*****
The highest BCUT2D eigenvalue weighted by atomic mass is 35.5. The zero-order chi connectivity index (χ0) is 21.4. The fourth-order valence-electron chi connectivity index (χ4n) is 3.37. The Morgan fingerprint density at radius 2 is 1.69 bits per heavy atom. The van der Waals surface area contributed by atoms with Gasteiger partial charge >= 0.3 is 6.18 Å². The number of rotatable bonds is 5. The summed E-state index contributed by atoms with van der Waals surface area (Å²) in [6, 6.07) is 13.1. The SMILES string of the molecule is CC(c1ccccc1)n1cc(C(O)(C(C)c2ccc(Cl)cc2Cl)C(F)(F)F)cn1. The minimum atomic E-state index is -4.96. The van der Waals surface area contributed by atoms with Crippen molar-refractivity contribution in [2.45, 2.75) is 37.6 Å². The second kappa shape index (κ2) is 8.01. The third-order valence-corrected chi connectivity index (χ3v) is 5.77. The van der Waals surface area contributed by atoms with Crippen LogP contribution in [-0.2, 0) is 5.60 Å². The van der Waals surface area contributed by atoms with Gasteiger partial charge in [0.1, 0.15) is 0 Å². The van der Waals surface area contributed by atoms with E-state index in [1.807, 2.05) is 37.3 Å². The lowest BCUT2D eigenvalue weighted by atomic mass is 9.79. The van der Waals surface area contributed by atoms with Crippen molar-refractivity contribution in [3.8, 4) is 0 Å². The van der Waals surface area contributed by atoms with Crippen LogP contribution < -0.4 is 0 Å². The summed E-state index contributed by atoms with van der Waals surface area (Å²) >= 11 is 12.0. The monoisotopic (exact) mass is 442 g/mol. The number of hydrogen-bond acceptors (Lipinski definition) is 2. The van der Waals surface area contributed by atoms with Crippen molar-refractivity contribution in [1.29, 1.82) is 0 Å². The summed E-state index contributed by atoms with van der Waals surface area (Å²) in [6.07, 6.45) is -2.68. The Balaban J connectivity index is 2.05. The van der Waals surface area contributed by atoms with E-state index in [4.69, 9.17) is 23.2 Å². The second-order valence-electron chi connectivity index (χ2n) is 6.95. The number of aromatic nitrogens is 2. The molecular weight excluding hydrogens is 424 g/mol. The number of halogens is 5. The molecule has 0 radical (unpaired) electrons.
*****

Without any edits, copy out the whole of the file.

The highest BCUT2D eigenvalue weighted by atomic mass is 35.5. The zero-order chi connectivity index (χ0) is 21.4. The fourth-order valence-electron chi connectivity index (χ4n) is 3.37. The Morgan fingerprint density at radius 2 is 1.69 bits per heavy atom. The van der Waals surface area contributed by atoms with Gasteiger partial charge >= 0.3 is 6.18 Å². The number of rotatable bonds is 5. The summed E-state index contributed by atoms with van der Waals surface area (Å²) in [6, 6.07) is 13.1. The SMILES string of the molecule is CC(c1ccccc1)n1cc(C(O)(C(C)c2ccc(Cl)cc2Cl)C(F)(F)F)cn1. The minimum atomic E-state index is -4.96. The van der Waals surface area contributed by atoms with Crippen molar-refractivity contribution in [2.45, 2.75) is 37.6 Å². The second kappa shape index (κ2) is 8.01. The third-order valence-corrected chi connectivity index (χ3v) is 5.77. The van der Waals surface area contributed by atoms with Crippen LogP contribution in [-0.2, 0) is 5.60 Å². The van der Waals surface area contributed by atoms with Gasteiger partial charge in [0.1, 0.15) is 0 Å². The van der Waals surface area contributed by atoms with E-state index in [1.807, 2.05) is 37.3 Å². The lowest BCUT2D eigenvalue weighted by atomic mass is 9.79. The van der Waals surface area contributed by atoms with Crippen molar-refractivity contribution in [3.8, 4) is 0 Å². The van der Waals surface area contributed by atoms with Crippen LogP contribution < -0.4 is 0 Å². The summed E-state index contributed by atoms with van der Waals surface area (Å²) >= 11 is 12.0. The monoisotopic (exact) mass is 442 g/mol. The number of hydrogen-bond acceptors (Lipinski definition) is 2. The van der Waals surface area contributed by atoms with Crippen molar-refractivity contribution in [1.29, 1.82) is 0 Å². The summed E-state index contributed by atoms with van der Waals surface area (Å²) in [6.07, 6.45) is -2.68. The Balaban J connectivity index is 2.05. The van der Waals surface area contributed by atoms with E-state index in [4.69, 9.17) is 23.2 Å². The second-order valence-electron chi connectivity index (χ2n) is 6.95. The number of aromatic nitrogens is 2. The molecular weight excluding hydrogens is 424 g/mol. The number of halogens is 5. The molecule has 0 radical (unpaired) electrons.